Jerome Beaugrand-Champagne is the Li Ka Shing visiting professor of practice, faculty of Law, McGill University.
The Chinese government is lashing out at Canada after the arrest of Huawei CFO Meng Wanzhou on Saturday in Vancouver. Ms. Meng, a top executive of one of the largest telecommunication companies in China, faces extradition to the United States for allegedly violating the American embargo on Iran.
China is calling for the immediate release of Ms. Meng and the protection of her human rights.
What the Chinese government must have forgotten is that Canada, in addition to supporting the principles outlined in the Universal Declaration of Human Rights, has ratified seven UN human-rights treaties and is consistently ranked very highly by various human-rights groups, despite not being perfect.
Moreover, the Canada Border Services Agency, even without a Sino-Canadian extradition treaty, expelled more than 1,386 Chinese individuals over the last three years to China, according to agency statistics.
As the trade war between China and the United States seems to have reached a moment of détente, one may think that the request for the deportation of Ms. Meng is another negotiating ploy by the White House. This may be as palpitating as a John Le Carré novel, but the issue at hand is the Chinese Embassy’s protest to Canada that Ms. Meng’s arrest violated her human rights.
Despite the fact that the arrest warrant of Ms. Meng has not been made public, we can be sure that the process of her extradition will follow a vigorous three-step legal process, as defined by the Canadian Extradition Act of 1999.
It is worth noting that Canada’s first extradition treaty with the United States was created when British Canada signed the Jay Treaty in 1794, and that the Treaty on Extradition between the governments of Canada and the United States has been in effect since 1974. As such, both countries have perfected their procedures regarding extradition to each other’s country.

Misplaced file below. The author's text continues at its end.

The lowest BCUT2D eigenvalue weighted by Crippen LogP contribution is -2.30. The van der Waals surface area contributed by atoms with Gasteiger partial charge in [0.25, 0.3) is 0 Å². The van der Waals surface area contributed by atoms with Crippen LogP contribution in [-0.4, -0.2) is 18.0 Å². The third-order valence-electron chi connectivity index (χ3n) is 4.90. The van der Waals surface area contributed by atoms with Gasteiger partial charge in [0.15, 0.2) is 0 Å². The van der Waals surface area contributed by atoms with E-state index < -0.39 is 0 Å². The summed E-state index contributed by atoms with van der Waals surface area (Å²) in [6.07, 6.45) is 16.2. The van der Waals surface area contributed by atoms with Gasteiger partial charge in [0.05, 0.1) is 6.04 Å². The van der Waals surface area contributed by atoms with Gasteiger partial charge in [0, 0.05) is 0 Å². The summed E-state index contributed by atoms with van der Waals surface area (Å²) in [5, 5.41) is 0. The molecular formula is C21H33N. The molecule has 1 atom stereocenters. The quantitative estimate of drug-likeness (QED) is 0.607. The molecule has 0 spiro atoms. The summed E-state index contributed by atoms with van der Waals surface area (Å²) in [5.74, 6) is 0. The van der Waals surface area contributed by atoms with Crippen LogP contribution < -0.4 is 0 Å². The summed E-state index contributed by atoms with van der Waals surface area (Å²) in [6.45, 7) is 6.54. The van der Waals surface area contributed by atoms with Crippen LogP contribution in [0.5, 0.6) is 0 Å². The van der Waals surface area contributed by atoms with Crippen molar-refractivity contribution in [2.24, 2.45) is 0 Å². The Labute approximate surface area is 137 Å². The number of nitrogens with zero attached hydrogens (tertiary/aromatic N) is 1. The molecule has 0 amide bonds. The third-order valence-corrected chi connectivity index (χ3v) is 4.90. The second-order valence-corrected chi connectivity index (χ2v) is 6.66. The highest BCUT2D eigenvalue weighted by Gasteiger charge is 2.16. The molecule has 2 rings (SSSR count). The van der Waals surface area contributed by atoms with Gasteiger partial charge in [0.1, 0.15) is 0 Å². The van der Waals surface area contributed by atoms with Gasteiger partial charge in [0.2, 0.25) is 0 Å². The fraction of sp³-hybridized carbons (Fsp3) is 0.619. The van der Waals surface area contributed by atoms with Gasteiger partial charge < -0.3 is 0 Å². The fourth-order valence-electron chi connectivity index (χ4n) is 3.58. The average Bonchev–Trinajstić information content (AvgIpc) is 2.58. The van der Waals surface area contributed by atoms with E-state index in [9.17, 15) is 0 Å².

Ms. Meng will face an extradition hearing in front of a judge of the Superior Court of Justice, who will satisfy himself/herself with respect to the issue of “dual criminality.” Furthermore, the judge will consider whether the evidence establishes a prima facie case that the extradition crime has been committed. A prima facie case justifies an applicant’s committal for trial if his/her conduct has taken place in Canada. The traditional criminal-law threshold of “beyond a reasonable doubt” doesn’t apply in such a hearing. At the end of the extradition hearing, the judge must either discharge Ms. Meng or order her committal to the minister of justice.
If the extradition judge orders committal, the minister of justice must consider whether to order her surrender to the American authorities. Ms. Meng will then have an opportunity to make submissions to the minister. The latter may refuse to make a surrender order in a specific case such as, for example, the surrender would be unjust or oppressive. In the event of surrender to the American authorities, Ms. Meng will be afforded due-process protection, and she will no doubt have sufficient funds to hire the best defence attorneys. She can rest assured that American judges are independent and do not bow to anyone, as they might in other countries.
The Chinese government and the family of Ms. Meng should also take note that despite our young history as a nation, Canada has a long-standing history of upholding the rule of law and respecting its international human-rights obligations.
While the Chinese government may be furious with Canada, such a response may be premature and unwarranted, as it’s the United States that has charged Ms. Meng. We should all wait and see what comes of this case and have faith in our independent Canadian judiciary system.